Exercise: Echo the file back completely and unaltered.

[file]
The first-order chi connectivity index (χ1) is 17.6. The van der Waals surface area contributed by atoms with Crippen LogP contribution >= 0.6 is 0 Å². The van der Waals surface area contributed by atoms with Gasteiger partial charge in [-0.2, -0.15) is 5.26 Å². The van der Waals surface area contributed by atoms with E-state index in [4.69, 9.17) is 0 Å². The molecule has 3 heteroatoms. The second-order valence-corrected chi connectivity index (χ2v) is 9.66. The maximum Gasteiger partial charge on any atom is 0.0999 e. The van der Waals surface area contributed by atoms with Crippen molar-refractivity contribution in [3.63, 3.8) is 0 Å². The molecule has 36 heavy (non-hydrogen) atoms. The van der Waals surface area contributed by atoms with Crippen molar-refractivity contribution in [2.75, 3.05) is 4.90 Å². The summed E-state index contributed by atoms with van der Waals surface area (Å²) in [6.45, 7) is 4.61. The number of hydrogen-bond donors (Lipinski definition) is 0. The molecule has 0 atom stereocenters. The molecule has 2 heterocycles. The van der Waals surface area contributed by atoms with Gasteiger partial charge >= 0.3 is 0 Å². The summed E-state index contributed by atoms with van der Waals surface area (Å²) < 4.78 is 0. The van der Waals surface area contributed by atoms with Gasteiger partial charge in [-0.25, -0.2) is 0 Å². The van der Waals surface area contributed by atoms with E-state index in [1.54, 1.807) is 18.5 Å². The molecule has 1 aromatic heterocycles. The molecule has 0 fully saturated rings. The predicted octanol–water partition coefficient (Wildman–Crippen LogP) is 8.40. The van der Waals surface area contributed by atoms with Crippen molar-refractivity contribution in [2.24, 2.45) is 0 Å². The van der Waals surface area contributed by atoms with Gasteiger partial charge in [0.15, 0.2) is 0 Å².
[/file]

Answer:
The first-order chi connectivity index (χ1) is 17.6. The van der Waals surface area contributed by atoms with Crippen LogP contribution >= 0.6 is 0 Å². The van der Waals surface area contributed by atoms with Gasteiger partial charge in [-0.2, -0.15) is 5.26 Å². The van der Waals surface area contributed by atoms with E-state index in [4.69, 9.17) is 0 Å². The molecule has 3 heteroatoms. The second-order valence-corrected chi connectivity index (χ2v) is 9.66. The maximum Gasteiger partial charge on any atom is 0.0999 e. The van der Waals surface area contributed by atoms with Crippen molar-refractivity contribution in [3.63, 3.8) is 0 Å². The molecule has 36 heavy (non-hydrogen) atoms. The van der Waals surface area contributed by atoms with Crippen molar-refractivity contribution in [2.75, 3.05) is 4.90 Å². The summed E-state index contributed by atoms with van der Waals surface area (Å²) in [6.45, 7) is 4.61. The number of hydrogen-bond donors (Lipinski definition) is 0. The molecule has 0 atom stereocenters. The molecule has 2 heterocycles. The van der Waals surface area contributed by atoms with Gasteiger partial charge >= 0.3 is 0 Å². The summed E-state index contributed by atoms with van der Waals surface area (Å²) < 4.78 is 0. The van der Waals surface area contributed by atoms with Gasteiger partial charge in [-0.25, -0.2) is 0 Å². The van der Waals surface area contributed by atoms with E-state index in [1.54, 1.807) is 18.5 Å². The molecule has 1 aromatic heterocycles. The molecule has 0 fully saturated rings. The predicted octanol–water partition coefficient (Wildman–Crippen LogP) is 8.40. The van der Waals surface area contributed by atoms with Crippen molar-refractivity contribution in [2.24, 2.45) is 0 Å². The van der Waals surface area contributed by atoms with Gasteiger partial charge in [0.15, 0.2) is 0 Å².